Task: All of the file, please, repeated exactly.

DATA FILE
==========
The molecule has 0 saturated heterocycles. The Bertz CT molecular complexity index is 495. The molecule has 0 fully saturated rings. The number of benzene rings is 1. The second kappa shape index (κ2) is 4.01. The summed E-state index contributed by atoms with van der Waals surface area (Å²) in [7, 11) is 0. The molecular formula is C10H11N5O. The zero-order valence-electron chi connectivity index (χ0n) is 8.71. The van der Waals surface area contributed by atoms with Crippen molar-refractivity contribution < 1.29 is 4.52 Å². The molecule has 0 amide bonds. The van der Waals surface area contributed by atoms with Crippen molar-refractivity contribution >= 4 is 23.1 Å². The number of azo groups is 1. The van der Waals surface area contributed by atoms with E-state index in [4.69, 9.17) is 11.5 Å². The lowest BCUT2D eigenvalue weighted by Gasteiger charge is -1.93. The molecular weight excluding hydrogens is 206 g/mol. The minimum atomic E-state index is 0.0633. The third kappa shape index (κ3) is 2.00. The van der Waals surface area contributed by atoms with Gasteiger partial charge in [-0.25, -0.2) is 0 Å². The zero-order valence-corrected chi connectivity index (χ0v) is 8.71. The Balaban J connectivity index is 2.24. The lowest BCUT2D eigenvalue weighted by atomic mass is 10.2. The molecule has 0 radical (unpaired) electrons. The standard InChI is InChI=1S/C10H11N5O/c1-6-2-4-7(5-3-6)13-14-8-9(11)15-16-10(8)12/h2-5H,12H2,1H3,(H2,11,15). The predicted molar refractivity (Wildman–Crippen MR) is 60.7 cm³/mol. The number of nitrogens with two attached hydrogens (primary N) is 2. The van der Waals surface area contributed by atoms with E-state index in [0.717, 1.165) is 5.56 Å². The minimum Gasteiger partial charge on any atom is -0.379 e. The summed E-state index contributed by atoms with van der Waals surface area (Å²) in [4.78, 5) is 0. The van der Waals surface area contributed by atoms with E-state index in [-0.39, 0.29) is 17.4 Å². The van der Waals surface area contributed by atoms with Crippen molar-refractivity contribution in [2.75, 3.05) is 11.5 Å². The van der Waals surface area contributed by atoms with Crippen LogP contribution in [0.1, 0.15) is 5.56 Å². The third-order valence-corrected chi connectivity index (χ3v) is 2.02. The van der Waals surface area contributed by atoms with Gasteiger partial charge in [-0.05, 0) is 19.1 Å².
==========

The molecule has 0 saturated heterocycles. The Bertz CT molecular complexity index is 495. The molecule has 0 fully saturated rings. The number of benzene rings is 1. The second kappa shape index (κ2) is 4.01. The summed E-state index contributed by atoms with van der Waals surface area (Å²) in [7, 11) is 0. The molecular formula is C10H11N5O. The zero-order valence-electron chi connectivity index (χ0n) is 8.71. The van der Waals surface area contributed by atoms with Crippen molar-refractivity contribution < 1.29 is 4.52 Å². The molecule has 0 amide bonds. The van der Waals surface area contributed by atoms with Crippen molar-refractivity contribution >= 4 is 23.1 Å². The number of azo groups is 1. The van der Waals surface area contributed by atoms with E-state index in [4.69, 9.17) is 11.5 Å². The lowest BCUT2D eigenvalue weighted by Gasteiger charge is -1.93. The molecular weight excluding hydrogens is 206 g/mol. The minimum atomic E-state index is 0.0633. The third kappa shape index (κ3) is 2.00. The van der Waals surface area contributed by atoms with Gasteiger partial charge in [-0.25, -0.2) is 0 Å². The zero-order valence-corrected chi connectivity index (χ0v) is 8.71. The Balaban J connectivity index is 2.24. The lowest BCUT2D eigenvalue weighted by atomic mass is 10.2. The molecule has 0 radical (unpaired) electrons. The standard InChI is InChI=1S/C10H11N5O/c1-6-2-4-7(5-3-6)13-14-8-9(11)15-16-10(8)12/h2-5H,12H2,1H3,(H2,11,15). The predicted molar refractivity (Wildman–Crippen MR) is 60.7 cm³/mol. The number of nitrogens with two attached hydrogens (primary N) is 2. The van der Waals surface area contributed by atoms with E-state index in [0.717, 1.165) is 5.56 Å². The minimum Gasteiger partial charge on any atom is -0.379 e. The summed E-state index contributed by atoms with van der Waals surface area (Å²) in [4.78, 5) is 0. The van der Waals surface area contributed by atoms with E-state index in [-0.39, 0.29) is 17.4 Å². The van der Waals surface area contributed by atoms with Crippen molar-refractivity contribution in [2.75, 3.05) is 11.5 Å². The van der Waals surface area contributed by atoms with Crippen LogP contribution in [0.1, 0.15) is 5.56 Å². The third-order valence-corrected chi connectivity index (χ3v) is 2.02. The van der Waals surface area contributed by atoms with Gasteiger partial charge in [-0.05, 0) is 19.1 Å².